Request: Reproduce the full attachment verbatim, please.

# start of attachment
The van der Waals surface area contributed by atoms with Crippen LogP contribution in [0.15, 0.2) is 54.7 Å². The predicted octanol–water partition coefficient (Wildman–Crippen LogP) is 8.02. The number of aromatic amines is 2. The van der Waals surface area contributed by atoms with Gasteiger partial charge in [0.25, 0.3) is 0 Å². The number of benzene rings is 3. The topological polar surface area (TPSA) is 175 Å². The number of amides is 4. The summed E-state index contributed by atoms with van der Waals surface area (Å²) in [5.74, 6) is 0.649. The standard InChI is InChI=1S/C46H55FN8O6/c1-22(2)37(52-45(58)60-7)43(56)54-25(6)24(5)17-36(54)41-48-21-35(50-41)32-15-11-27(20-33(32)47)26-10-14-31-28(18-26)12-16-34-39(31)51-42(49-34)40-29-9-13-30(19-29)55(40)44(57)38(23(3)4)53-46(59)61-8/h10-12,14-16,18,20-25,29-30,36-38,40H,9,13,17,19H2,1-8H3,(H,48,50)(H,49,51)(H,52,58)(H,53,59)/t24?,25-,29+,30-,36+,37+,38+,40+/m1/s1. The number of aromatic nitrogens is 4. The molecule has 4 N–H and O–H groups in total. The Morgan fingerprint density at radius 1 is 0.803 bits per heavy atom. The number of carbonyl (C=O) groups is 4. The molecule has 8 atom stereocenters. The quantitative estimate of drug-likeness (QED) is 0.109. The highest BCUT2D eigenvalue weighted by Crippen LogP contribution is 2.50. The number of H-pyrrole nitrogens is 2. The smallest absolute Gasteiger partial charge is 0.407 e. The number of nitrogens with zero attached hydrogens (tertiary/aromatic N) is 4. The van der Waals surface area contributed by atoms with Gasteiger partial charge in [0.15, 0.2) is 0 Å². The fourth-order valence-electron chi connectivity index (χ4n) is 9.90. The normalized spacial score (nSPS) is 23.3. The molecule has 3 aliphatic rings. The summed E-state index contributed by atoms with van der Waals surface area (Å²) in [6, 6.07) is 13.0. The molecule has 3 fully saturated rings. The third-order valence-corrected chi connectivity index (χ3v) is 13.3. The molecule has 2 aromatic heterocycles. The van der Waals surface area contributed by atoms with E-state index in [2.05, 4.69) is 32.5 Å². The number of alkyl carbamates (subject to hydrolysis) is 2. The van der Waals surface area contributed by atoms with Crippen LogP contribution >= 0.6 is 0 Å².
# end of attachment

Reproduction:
The van der Waals surface area contributed by atoms with Crippen LogP contribution in [0.15, 0.2) is 54.7 Å². The predicted octanol–water partition coefficient (Wildman–Crippen LogP) is 8.02. The number of aromatic amines is 2. The van der Waals surface area contributed by atoms with Gasteiger partial charge in [0.25, 0.3) is 0 Å². The number of benzene rings is 3. The topological polar surface area (TPSA) is 175 Å². The number of amides is 4. The summed E-state index contributed by atoms with van der Waals surface area (Å²) in [5.74, 6) is 0.649. The standard InChI is InChI=1S/C46H55FN8O6/c1-22(2)37(52-45(58)60-7)43(56)54-25(6)24(5)17-36(54)41-48-21-35(50-41)32-15-11-27(20-33(32)47)26-10-14-31-28(18-26)12-16-34-39(31)51-42(49-34)40-29-9-13-30(19-29)55(40)44(57)38(23(3)4)53-46(59)61-8/h10-12,14-16,18,20-25,29-30,36-38,40H,9,13,17,19H2,1-8H3,(H,48,50)(H,49,51)(H,52,58)(H,53,59)/t24?,25-,29+,30-,36+,37+,38+,40+/m1/s1. The number of aromatic nitrogens is 4. The molecule has 4 N–H and O–H groups in total. The Morgan fingerprint density at radius 1 is 0.803 bits per heavy atom. The number of carbonyl (C=O) groups is 4. The molecule has 8 atom stereocenters. The quantitative estimate of drug-likeness (QED) is 0.109. The highest BCUT2D eigenvalue weighted by Crippen LogP contribution is 2.50. The number of H-pyrrole nitrogens is 2. The smallest absolute Gasteiger partial charge is 0.407 e. The number of nitrogens with zero attached hydrogens (tertiary/aromatic N) is 4. The van der Waals surface area contributed by atoms with Gasteiger partial charge in [0.15, 0.2) is 0 Å². The fourth-order valence-electron chi connectivity index (χ4n) is 9.90. The normalized spacial score (nSPS) is 23.3. The molecule has 3 aliphatic rings. The summed E-state index contributed by atoms with van der Waals surface area (Å²) in [6, 6.07) is 13.0. The molecule has 3 fully saturated rings. The third-order valence-corrected chi connectivity index (χ3v) is 13.3. The molecule has 2 aromatic heterocycles. The van der Waals surface area contributed by atoms with E-state index in [2.05, 4.69) is 32.5 Å². The number of alkyl carbamates (subject to hydrolysis) is 2. The van der Waals surface area contributed by atoms with Crippen LogP contribution >= 0.6 is 0 Å².